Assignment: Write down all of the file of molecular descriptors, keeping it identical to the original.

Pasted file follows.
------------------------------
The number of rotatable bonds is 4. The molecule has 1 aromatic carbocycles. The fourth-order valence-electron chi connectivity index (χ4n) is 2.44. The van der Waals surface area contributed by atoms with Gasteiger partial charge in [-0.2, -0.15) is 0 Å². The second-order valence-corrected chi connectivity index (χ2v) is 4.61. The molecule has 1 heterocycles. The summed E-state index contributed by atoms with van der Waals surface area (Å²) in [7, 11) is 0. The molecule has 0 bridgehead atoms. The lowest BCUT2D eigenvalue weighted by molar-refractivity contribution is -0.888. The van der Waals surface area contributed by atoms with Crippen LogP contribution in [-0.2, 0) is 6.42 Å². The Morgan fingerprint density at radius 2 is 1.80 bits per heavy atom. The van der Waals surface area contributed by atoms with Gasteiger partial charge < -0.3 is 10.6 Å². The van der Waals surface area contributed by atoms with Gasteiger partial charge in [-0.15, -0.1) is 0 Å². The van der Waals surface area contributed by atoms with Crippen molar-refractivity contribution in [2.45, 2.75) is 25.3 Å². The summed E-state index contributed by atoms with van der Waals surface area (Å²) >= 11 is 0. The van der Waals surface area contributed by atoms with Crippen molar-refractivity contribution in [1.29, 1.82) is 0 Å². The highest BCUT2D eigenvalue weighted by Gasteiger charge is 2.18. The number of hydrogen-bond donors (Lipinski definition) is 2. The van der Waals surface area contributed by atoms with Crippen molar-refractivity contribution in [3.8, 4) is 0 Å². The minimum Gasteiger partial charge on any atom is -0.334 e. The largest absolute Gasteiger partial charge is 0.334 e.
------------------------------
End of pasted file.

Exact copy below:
The number of rotatable bonds is 4. The molecule has 1 aromatic carbocycles. The fourth-order valence-electron chi connectivity index (χ4n) is 2.44. The van der Waals surface area contributed by atoms with Gasteiger partial charge in [-0.2, -0.15) is 0 Å². The second-order valence-corrected chi connectivity index (χ2v) is 4.61. The molecule has 1 heterocycles. The summed E-state index contributed by atoms with van der Waals surface area (Å²) in [7, 11) is 0. The molecule has 0 bridgehead atoms. The lowest BCUT2D eigenvalue weighted by molar-refractivity contribution is -0.888. The van der Waals surface area contributed by atoms with Crippen LogP contribution in [-0.2, 0) is 6.42 Å². The Morgan fingerprint density at radius 2 is 1.80 bits per heavy atom. The van der Waals surface area contributed by atoms with Gasteiger partial charge < -0.3 is 10.6 Å². The van der Waals surface area contributed by atoms with Gasteiger partial charge in [-0.15, -0.1) is 0 Å². The van der Waals surface area contributed by atoms with Crippen molar-refractivity contribution in [2.45, 2.75) is 25.3 Å². The summed E-state index contributed by atoms with van der Waals surface area (Å²) >= 11 is 0. The van der Waals surface area contributed by atoms with Crippen molar-refractivity contribution in [1.29, 1.82) is 0 Å². The highest BCUT2D eigenvalue weighted by Gasteiger charge is 2.18. The number of hydrogen-bond donors (Lipinski definition) is 2. The van der Waals surface area contributed by atoms with Crippen molar-refractivity contribution in [3.8, 4) is 0 Å². The minimum Gasteiger partial charge on any atom is -0.334 e. The largest absolute Gasteiger partial charge is 0.334 e.